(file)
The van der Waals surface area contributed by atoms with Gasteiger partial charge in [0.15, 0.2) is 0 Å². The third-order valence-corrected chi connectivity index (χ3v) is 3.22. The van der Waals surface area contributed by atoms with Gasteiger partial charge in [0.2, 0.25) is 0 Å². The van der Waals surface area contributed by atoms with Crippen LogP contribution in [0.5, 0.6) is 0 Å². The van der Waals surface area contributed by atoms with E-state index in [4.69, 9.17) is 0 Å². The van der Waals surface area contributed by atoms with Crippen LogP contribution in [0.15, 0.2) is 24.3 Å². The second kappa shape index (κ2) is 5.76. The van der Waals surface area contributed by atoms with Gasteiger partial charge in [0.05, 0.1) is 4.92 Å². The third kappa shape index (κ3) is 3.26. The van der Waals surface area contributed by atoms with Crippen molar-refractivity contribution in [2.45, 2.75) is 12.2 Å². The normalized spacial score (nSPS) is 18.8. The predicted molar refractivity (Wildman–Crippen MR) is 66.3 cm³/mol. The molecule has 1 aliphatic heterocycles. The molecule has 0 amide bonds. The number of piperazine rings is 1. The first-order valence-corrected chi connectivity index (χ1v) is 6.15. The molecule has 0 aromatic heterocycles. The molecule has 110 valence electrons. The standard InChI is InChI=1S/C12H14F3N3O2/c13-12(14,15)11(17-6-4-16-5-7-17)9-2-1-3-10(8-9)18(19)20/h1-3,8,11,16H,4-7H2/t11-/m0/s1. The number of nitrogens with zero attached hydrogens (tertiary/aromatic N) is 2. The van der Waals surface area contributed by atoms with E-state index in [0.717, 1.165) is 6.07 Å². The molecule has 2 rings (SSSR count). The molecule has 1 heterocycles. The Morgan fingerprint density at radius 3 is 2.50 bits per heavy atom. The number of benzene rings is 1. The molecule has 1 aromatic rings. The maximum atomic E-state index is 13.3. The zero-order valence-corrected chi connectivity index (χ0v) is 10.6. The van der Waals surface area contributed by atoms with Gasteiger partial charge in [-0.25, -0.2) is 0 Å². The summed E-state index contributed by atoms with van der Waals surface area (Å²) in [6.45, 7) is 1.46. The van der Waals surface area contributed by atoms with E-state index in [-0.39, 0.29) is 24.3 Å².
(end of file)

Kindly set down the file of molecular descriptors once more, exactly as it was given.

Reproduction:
The van der Waals surface area contributed by atoms with Gasteiger partial charge in [0.15, 0.2) is 0 Å². The third-order valence-corrected chi connectivity index (χ3v) is 3.22. The van der Waals surface area contributed by atoms with Gasteiger partial charge in [0.2, 0.25) is 0 Å². The van der Waals surface area contributed by atoms with Crippen LogP contribution in [0.5, 0.6) is 0 Å². The van der Waals surface area contributed by atoms with E-state index in [4.69, 9.17) is 0 Å². The van der Waals surface area contributed by atoms with Crippen LogP contribution in [0.15, 0.2) is 24.3 Å². The second kappa shape index (κ2) is 5.76. The van der Waals surface area contributed by atoms with Gasteiger partial charge in [0.05, 0.1) is 4.92 Å². The third kappa shape index (κ3) is 3.26. The van der Waals surface area contributed by atoms with Crippen molar-refractivity contribution in [2.45, 2.75) is 12.2 Å². The normalized spacial score (nSPS) is 18.8. The predicted molar refractivity (Wildman–Crippen MR) is 66.3 cm³/mol. The molecule has 1 aliphatic heterocycles. The molecule has 0 amide bonds. The number of piperazine rings is 1. The first-order valence-corrected chi connectivity index (χ1v) is 6.15. The molecule has 0 aromatic heterocycles. The molecule has 110 valence electrons. The standard InChI is InChI=1S/C12H14F3N3O2/c13-12(14,15)11(17-6-4-16-5-7-17)9-2-1-3-10(8-9)18(19)20/h1-3,8,11,16H,4-7H2/t11-/m0/s1. The number of nitrogens with zero attached hydrogens (tertiary/aromatic N) is 2. The van der Waals surface area contributed by atoms with E-state index in [0.717, 1.165) is 6.07 Å². The molecule has 2 rings (SSSR count). The molecule has 1 heterocycles. The Morgan fingerprint density at radius 3 is 2.50 bits per heavy atom. The number of benzene rings is 1. The molecule has 1 aromatic rings. The maximum atomic E-state index is 13.3. The zero-order valence-corrected chi connectivity index (χ0v) is 10.6. The van der Waals surface area contributed by atoms with Gasteiger partial charge in [-0.25, -0.2) is 0 Å². The summed E-state index contributed by atoms with van der Waals surface area (Å²) in [6.45, 7) is 1.46. The van der Waals surface area contributed by atoms with E-state index in [-0.39, 0.29) is 24.3 Å².